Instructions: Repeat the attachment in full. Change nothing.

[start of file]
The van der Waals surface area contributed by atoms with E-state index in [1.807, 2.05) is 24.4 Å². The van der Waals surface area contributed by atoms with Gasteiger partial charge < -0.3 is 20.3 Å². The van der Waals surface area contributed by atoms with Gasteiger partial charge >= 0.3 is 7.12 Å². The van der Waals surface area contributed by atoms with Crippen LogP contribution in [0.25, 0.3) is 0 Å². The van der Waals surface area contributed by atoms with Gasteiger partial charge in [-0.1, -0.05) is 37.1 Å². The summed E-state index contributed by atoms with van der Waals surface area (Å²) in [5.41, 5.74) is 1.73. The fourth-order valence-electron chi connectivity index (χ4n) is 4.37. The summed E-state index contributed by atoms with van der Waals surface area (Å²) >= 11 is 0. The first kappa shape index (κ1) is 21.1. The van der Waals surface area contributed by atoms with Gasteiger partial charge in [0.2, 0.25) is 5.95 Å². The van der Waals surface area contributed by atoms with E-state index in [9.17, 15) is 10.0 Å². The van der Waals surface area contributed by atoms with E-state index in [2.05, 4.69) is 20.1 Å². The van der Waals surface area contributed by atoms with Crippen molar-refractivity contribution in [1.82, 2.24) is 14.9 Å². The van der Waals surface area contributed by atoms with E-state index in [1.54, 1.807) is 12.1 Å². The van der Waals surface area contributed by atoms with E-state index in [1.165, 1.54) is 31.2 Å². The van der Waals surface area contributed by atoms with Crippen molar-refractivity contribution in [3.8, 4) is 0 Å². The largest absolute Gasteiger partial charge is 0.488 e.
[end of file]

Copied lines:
The van der Waals surface area contributed by atoms with E-state index in [1.807, 2.05) is 24.4 Å². The van der Waals surface area contributed by atoms with Gasteiger partial charge < -0.3 is 20.3 Å². The van der Waals surface area contributed by atoms with Gasteiger partial charge >= 0.3 is 7.12 Å². The van der Waals surface area contributed by atoms with Crippen LogP contribution in [0.25, 0.3) is 0 Å². The van der Waals surface area contributed by atoms with Gasteiger partial charge in [-0.1, -0.05) is 37.1 Å². The summed E-state index contributed by atoms with van der Waals surface area (Å²) in [5.41, 5.74) is 1.73. The fourth-order valence-electron chi connectivity index (χ4n) is 4.37. The summed E-state index contributed by atoms with van der Waals surface area (Å²) >= 11 is 0. The first kappa shape index (κ1) is 21.1. The van der Waals surface area contributed by atoms with Gasteiger partial charge in [0.2, 0.25) is 5.95 Å². The van der Waals surface area contributed by atoms with E-state index in [9.17, 15) is 10.0 Å². The van der Waals surface area contributed by atoms with E-state index in [2.05, 4.69) is 20.1 Å². The van der Waals surface area contributed by atoms with Crippen molar-refractivity contribution in [1.82, 2.24) is 14.9 Å². The van der Waals surface area contributed by atoms with E-state index in [1.54, 1.807) is 12.1 Å². The van der Waals surface area contributed by atoms with E-state index in [1.165, 1.54) is 31.2 Å². The van der Waals surface area contributed by atoms with Crippen molar-refractivity contribution in [3.8, 4) is 0 Å². The largest absolute Gasteiger partial charge is 0.488 e.